Cognition Technologies entered the search engine arena with CognitionSearch, which applies linguistic analysis of queries and documents to render more precise results than the popular search engines for English language queries. Currently, CognitionSearch is technology demonstration, focused on three discrete content categories--medicine, politics and legal. The company is also working with partners to embed its technology in legal and life sciences search applications.
According to Cognition CEO Scott Jarus, the company intends to encompass the entire Web after raising capital. "We need to raise $25 to $30 million to index the whole Web," Jarus said. "We could get the vast majority of more high traffic content done in six to nine months." The millions of dollars would be put into building a farm of 10,000 servers to manage the heavy lifting, indexing the content and queries for meaning. At this point, Jarus said Cognition is doing a $5 million venture capital round.
CognitionSearch's linguistic approach is differentiated from Google, Yahoo, Ask and others, which apply pattern matching to achieve relevant results. "We are meaning-based," Jarus said. "We taught the computer the meaning of virtually all words in common English. Google, Yahoo and Ask do pattern matching and don't know the meaning of words in a query. For example, if you do pattern matching and search for 'cars,' you only get car, not 'auto.' Some search engines add thesaurus enhancement of synonyms, but without the meaning it is ambiguous."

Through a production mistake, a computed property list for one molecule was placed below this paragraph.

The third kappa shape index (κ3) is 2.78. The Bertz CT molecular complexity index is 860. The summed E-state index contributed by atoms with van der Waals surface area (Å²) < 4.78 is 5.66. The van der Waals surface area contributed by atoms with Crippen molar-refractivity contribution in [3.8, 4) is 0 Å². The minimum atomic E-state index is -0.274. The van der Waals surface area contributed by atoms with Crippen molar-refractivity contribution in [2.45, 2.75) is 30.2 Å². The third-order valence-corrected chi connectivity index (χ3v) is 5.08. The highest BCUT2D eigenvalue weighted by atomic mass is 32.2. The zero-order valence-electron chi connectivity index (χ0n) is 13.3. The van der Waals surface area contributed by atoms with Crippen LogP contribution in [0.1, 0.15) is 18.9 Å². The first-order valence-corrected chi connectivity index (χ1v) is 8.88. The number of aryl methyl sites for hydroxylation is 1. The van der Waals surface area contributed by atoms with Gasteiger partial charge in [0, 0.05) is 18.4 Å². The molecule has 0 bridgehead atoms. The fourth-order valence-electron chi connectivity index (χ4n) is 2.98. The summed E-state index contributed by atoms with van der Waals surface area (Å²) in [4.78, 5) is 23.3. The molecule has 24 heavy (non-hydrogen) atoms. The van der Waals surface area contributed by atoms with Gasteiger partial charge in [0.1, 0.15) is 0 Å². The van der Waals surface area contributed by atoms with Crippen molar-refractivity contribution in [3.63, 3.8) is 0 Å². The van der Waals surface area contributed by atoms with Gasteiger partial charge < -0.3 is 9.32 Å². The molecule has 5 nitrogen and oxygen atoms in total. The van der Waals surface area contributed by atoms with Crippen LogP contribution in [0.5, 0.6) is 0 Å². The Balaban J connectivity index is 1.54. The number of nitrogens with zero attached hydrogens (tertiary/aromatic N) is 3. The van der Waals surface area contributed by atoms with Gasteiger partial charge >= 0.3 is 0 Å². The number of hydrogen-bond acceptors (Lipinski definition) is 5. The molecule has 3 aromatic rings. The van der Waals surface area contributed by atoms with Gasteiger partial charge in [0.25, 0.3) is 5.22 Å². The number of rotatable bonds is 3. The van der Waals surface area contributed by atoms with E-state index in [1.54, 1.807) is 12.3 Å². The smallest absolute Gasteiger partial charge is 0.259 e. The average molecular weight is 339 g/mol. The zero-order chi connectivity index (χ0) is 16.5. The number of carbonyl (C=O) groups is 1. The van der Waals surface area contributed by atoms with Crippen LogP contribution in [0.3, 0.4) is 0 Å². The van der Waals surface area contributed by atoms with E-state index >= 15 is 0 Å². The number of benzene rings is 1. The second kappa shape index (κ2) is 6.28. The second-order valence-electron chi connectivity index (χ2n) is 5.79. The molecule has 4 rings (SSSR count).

CognitionSearch understands the meaning of the user query and the content of the documents searched. The search engine's computational dictionary includes 350,000 word stems, 375,000 concepts, 17,000 ambiguous words, 108,000 phrases and 4 million semantic contexts. This affords a higher level of precision (returning accurate results) and recall (the breadth relevant results, such as including synonyms), Jarus said.
Jarus isn't claiming that CognitionSearch could eventually replace Google. "We view ourselves as augmenting pattern matching engines," he said. It turns out that pattern matching engines are good enough for most queries today, and very fast. If Cognition can prove out that its technology is superior to what Google and its brethren have in their labs in the linguistic search domain, it may end up being more than an external augmentation to existing engines.